We are getting used to breaking camp, hitching up, and driving through the rain. So we knew what to do this morning when we woke up and it was raining cats and dogs. But even with all the practice, I can’t say that I like it – it’s hard work and unpleasant. The reward, of course, is that you get to move on. And by the end of the day, after a long 330 miles pretty much straight across southern Iowa, we finally saw patches of blue. Although the rain varied from spells of intense downpours to periods of just dark skies, it was chilly outside and damp. Us westerners aren’t used to all this wet cold.
We left Beatrice due east to Auburn and then headed north to Nebraska City where we caught Nebraska 2. After a short two miles, we crossed the Missouri River (makes our Rio Grande look like a trickle from a hose), and into Iowa where the road was still route 2. From there we just followed the route 2 highway all the way across the state. Stopped for lunch in Clarinda where we ate at the Ice House Bar and Grill. Since Iowa is pork country, I ordered a grilled bacon-wrapped pork fillet and I have to admit it was nearly perfect. Also ordered a Templeton Rye on the rocks. That’s, according to our source, the iconic drink in Iowa – a smooth rye whiskey with a quality I usually associate with Kentucky bourbons. Apparently it is distilled somewhere around here in a town called Templeton, and is the pride and joy of all these farmers wanting to relax at the end of a day. When in Iowa, do as the Iowans do…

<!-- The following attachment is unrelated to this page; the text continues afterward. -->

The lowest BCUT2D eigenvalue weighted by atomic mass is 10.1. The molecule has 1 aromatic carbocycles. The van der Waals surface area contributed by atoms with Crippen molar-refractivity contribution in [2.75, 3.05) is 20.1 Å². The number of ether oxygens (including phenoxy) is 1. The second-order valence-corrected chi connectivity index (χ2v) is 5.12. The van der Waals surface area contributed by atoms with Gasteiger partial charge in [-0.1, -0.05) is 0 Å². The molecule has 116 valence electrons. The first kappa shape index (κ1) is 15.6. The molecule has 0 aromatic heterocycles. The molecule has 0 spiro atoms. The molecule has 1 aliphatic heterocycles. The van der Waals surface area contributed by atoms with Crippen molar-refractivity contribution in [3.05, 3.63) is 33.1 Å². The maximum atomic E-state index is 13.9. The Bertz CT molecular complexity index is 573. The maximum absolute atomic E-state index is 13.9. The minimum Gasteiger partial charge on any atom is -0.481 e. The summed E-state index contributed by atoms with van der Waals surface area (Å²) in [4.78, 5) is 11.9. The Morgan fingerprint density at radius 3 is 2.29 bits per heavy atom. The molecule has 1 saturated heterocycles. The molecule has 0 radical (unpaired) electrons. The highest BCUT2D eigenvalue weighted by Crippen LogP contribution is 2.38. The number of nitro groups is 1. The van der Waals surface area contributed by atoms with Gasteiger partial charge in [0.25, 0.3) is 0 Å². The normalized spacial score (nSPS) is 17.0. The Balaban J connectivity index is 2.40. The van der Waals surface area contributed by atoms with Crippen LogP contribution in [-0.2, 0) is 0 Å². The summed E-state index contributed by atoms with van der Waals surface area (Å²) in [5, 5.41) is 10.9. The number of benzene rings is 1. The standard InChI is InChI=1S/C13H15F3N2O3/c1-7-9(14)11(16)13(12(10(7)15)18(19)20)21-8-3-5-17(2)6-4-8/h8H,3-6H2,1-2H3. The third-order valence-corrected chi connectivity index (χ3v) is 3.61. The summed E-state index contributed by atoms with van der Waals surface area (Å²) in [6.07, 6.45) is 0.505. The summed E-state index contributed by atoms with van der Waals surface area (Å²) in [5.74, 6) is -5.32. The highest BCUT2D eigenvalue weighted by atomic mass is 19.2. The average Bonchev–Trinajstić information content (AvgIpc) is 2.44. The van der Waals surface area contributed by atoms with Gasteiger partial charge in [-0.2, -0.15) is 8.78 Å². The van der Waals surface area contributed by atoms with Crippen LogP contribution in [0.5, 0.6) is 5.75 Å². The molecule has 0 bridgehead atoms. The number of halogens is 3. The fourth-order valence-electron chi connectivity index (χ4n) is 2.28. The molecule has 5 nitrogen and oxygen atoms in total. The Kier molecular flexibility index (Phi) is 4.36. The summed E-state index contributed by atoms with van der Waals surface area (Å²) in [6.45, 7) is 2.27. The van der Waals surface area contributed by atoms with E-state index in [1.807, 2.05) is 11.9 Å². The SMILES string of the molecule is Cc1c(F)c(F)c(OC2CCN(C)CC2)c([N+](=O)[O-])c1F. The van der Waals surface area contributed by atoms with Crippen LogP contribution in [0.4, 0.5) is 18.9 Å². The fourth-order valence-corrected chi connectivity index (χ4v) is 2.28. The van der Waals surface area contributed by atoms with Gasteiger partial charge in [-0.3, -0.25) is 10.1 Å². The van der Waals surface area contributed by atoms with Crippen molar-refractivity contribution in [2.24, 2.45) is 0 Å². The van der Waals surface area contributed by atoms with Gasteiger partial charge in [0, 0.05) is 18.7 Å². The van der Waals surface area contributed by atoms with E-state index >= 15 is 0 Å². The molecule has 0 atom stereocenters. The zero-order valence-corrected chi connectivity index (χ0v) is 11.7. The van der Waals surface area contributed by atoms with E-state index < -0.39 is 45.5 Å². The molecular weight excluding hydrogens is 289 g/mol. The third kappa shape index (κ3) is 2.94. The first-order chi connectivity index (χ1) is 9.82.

After lunch, we continued east on route 2. Although the sky remained deeply overcast, which washed out the color palette of the country-side, you could tell there was a lot of green covering the rolling hills. Possibly because of all the snow they received this winter, it should be a good crop year for Iowans. Compared to the drought back home, Iowa is certainly not hurting this year. Assuming Trump’s trade war doesn’t kill the grain trade, Iowa should have plenty of corn to sell.
As we headed into Fort Madison, Joan googled a campground she had found, a city park near the rodeo grounds. We followed the directions to the park but couldn’t find anything remotely like a campground. Finally I asked some residents and they, eventually, said the campground was a mile or more further down the road. We drove to the next entry way only to find the campground empty and locked up, which was very aggravating – it was late and we were tired after a long driving day.
Regrouping, we located another campground across the river in Illinois, and decided to go there. But just a half-mile towards the new spot we saw another sign for ‘campground’ and sure enough there was the official spot for camping in the park (no explanation for what the other place was!). We hesitantly pulled in and discovered, once again, that there was no-one there – no visitors and no park personnel. But we were tired, so we simply located a convenient spot, backed the trailer in and set-up camp. Maybe this place was open, and maybe not, but we were camping here anyway. Following the signs, we looked for a box with envelopes to pay, and found nothing. The bathrooms and showers were all boarded up which didn’t really matter because there was no running water. So, although we have an electrical connection here, we are essentially dry camping again. That’s OK though, we can do that – although we don’t think we’re going to pay for the privilege. (So, legitimately or not, we get another free night on the road!